Why the European Commission was right
July 21, 2009 3 Comments
The decision of the EU to lift visa requirements for Serbia, Montenegro and Macedonia, but not Albania, Bosnia and Kosovo last week caused quite a stir.
The Greens in the European Parliament, as well as some observers called the decision unfair, “hypocritical and morally abject”, suggesting that it is penalizing Bosnian Muslims victims of war crimes. While such talk might be tempting, it is simply wrong and does little to help either the reforms or the coming to terms with the past in Serbia or elsewhere.
Anybody who is working on and in the region has for a long time felt that the visa regime of the EU is counterproductive and certainly has hurt reforms. Thus any lifting of the visa regime should be welcome.
Second, the EU has always set out clear technical requirements to be fulfilled for the visa obligations to be lifted. This is conditionality at its best, clear technical requirements which can be fulfilled with sufficient political will. Most governments in the region have been insincere in their claim to help their citizens to travel freely over the years. Efforts to introduce new passports and the necessary legislation and other measures have been far too slow, considering the interest of many citizens to travel without the humiliation in front of EU embassies. The EU has to insist on countries fulfilling the requirements it sets. It has been weak for some (which were arguably bad conditions), but if it relents just to be ‘nice’ to a country or to not leave anybody behind, why would any politician pass any necessary law anymore? Lowering conditions and requirements would hurt citizens across the region, not least in BiH–not in regard to visa free travel, but in regard to other reforms. Not including all countries at the same time does not mean leaving them behind. If Slovakia had not been lagging behind in the 1990s, there would have been no pressure to get rid of Vladimir Meciar and to begin serious reforms. Had been Slovakia given an easy ride early on, it probably would have been left behind at the end.
One argument put forth in the debate has been that it is mostly Bosniaks who would be left out from visa free travel and Croats already have Croatian passports and Serbs can or have Serbian passports. This is, however, as demagogic argument. First, Croatian passport holders are uneffected, so there is no change there. Second, there is little evidence that Bosnian Serbs have easy access to Serbian passports. According to a report in Danas, only 2,557 Bosnian citizens also have a Serbian passport. While this might be underestimating the real number of double citizens, there is little evidence to suggest that Bosnian Serbs have easy access to Serbian passports. Finally, if Serbia were to provide easy access to Bosnian Serbs, the EC could easily impose similar limitations to Serbian passport holders from Bosnia as there will be for Serbian passport holders from Kosovo.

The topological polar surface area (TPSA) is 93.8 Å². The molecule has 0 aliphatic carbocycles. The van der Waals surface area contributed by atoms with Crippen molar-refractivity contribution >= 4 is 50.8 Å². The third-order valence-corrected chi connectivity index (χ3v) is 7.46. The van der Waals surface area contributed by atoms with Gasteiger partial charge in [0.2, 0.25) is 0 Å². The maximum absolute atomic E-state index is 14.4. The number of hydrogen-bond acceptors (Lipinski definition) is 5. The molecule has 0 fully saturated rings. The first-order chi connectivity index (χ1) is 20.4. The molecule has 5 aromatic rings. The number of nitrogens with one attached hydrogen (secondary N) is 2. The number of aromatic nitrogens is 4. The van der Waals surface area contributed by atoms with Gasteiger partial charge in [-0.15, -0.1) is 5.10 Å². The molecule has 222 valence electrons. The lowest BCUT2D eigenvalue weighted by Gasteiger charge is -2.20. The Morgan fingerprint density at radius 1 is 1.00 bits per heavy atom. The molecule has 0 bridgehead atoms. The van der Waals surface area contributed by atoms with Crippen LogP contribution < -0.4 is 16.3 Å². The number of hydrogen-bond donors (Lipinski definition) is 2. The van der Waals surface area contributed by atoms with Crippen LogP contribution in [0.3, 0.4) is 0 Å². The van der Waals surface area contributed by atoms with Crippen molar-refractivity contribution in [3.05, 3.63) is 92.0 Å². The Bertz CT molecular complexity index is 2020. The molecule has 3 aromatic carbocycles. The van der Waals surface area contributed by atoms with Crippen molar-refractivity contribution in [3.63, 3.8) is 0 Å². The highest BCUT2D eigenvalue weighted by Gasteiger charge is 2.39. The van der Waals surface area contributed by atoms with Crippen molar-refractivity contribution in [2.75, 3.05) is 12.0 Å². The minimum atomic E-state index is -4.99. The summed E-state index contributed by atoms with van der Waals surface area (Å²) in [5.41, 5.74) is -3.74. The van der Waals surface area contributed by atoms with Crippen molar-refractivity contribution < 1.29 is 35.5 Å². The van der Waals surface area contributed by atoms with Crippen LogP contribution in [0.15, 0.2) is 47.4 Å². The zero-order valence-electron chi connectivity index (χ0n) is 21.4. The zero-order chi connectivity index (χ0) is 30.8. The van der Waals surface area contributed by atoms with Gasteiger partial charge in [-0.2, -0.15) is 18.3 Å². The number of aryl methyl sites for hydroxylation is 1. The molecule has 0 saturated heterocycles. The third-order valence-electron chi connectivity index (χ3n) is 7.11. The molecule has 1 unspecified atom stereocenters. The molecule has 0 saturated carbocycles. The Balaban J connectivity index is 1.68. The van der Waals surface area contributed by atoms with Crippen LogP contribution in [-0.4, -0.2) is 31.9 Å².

Finally, I thus share my skepticism of the moral argument with ESI. Most importantly, I think it is important to move away from the talk of whether a country (or nation) should be ‘rewarded’ or ‘penalized’ for the war in the context of EU integration. This logic is not helpful for EU integration and runs counter the entire logic of the process. Germany was not an early participant of the integration process as a reward nor because France, Italy or Benelux were happy to integrate with a country which had barely come to terms with the past, but the logic of the integration process is to induce change through integration. Thus integration is not a ‘reward’ for having been good, but a mechanisms to prevent the reoccurred of war crimes and to reform a society so that it can come to terms with the crimes committed in its name. Translating past injustices into currency in the integration process is not only demeaning to the victims of the crimes, it also runs against the logic of EU integration. When President Kaczyński of Poland sought to increase the votes for Poland, arguing that the Poles lost in WW2 should be counted, this position was quickly criticized by all key European players as tasteless and inappropriate. What is the fundamental difference between Kaczyński‘s linking visa liberalization with war crimes? This should not be misunderstood to be a call for forgetting or ignoring the past and the crimes. However, they should not be linked to reforms and the process of EU integration.
Now it is up to Bosnian politicians to deliver, if they don’t the citizens will have an opportunity to change them in 2010…